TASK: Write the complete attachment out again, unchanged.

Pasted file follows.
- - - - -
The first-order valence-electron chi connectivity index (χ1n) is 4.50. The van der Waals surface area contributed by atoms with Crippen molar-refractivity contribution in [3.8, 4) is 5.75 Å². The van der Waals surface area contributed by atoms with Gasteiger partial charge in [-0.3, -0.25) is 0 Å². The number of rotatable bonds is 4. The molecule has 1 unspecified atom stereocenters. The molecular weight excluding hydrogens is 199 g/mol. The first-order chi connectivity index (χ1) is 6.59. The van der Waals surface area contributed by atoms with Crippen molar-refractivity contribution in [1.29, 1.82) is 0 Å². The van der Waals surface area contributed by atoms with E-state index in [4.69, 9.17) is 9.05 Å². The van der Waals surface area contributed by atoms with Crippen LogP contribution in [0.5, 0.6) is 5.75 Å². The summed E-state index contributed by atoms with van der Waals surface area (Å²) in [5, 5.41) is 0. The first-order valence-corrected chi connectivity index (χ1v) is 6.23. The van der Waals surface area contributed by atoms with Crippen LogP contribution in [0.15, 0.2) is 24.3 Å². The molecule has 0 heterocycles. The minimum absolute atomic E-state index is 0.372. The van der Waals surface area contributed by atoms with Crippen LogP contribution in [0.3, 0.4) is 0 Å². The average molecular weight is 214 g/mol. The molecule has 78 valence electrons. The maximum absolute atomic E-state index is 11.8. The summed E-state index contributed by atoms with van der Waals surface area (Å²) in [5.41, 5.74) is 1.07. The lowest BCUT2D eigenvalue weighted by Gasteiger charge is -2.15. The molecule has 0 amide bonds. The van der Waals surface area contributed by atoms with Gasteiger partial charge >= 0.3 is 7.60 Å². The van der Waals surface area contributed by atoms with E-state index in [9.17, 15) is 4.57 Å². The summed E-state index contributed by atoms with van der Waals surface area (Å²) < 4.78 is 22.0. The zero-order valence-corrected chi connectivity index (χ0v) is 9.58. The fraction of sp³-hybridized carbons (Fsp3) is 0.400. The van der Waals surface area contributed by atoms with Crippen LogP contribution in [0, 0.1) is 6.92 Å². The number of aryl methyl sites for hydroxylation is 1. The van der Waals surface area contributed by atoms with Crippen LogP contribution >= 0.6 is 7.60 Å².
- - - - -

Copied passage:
The first-order valence-electron chi connectivity index (χ1n) is 4.50. The van der Waals surface area contributed by atoms with Crippen molar-refractivity contribution in [3.8, 4) is 5.75 Å². The van der Waals surface area contributed by atoms with Gasteiger partial charge in [-0.3, -0.25) is 0 Å². The number of rotatable bonds is 4. The molecule has 1 unspecified atom stereocenters. The molecular weight excluding hydrogens is 199 g/mol. The first-order chi connectivity index (χ1) is 6.59. The van der Waals surface area contributed by atoms with Crippen molar-refractivity contribution in [1.29, 1.82) is 0 Å². The van der Waals surface area contributed by atoms with E-state index in [4.69, 9.17) is 9.05 Å². The van der Waals surface area contributed by atoms with Crippen LogP contribution in [0.5, 0.6) is 5.75 Å². The summed E-state index contributed by atoms with van der Waals surface area (Å²) in [5, 5.41) is 0. The first-order valence-corrected chi connectivity index (χ1v) is 6.23. The van der Waals surface area contributed by atoms with Crippen LogP contribution in [0.15, 0.2) is 24.3 Å². The molecule has 0 heterocycles. The minimum absolute atomic E-state index is 0.372. The van der Waals surface area contributed by atoms with Crippen LogP contribution in [0.3, 0.4) is 0 Å². The average molecular weight is 214 g/mol. The molecule has 78 valence electrons. The maximum absolute atomic E-state index is 11.8. The summed E-state index contributed by atoms with van der Waals surface area (Å²) in [5.41, 5.74) is 1.07. The lowest BCUT2D eigenvalue weighted by Gasteiger charge is -2.15. The molecule has 0 amide bonds. The van der Waals surface area contributed by atoms with Gasteiger partial charge >= 0.3 is 7.60 Å². The van der Waals surface area contributed by atoms with E-state index in [9.17, 15) is 4.57 Å². The summed E-state index contributed by atoms with van der Waals surface area (Å²) < 4.78 is 22.0. The zero-order valence-corrected chi connectivity index (χ0v) is 9.58. The fraction of sp³-hybridized carbons (Fsp3) is 0.400. The van der Waals surface area contributed by atoms with Crippen LogP contribution in [0, 0.1) is 6.92 Å². The number of aryl methyl sites for hydroxylation is 1. The van der Waals surface area contributed by atoms with Crippen LogP contribution >= 0.6 is 7.60 Å².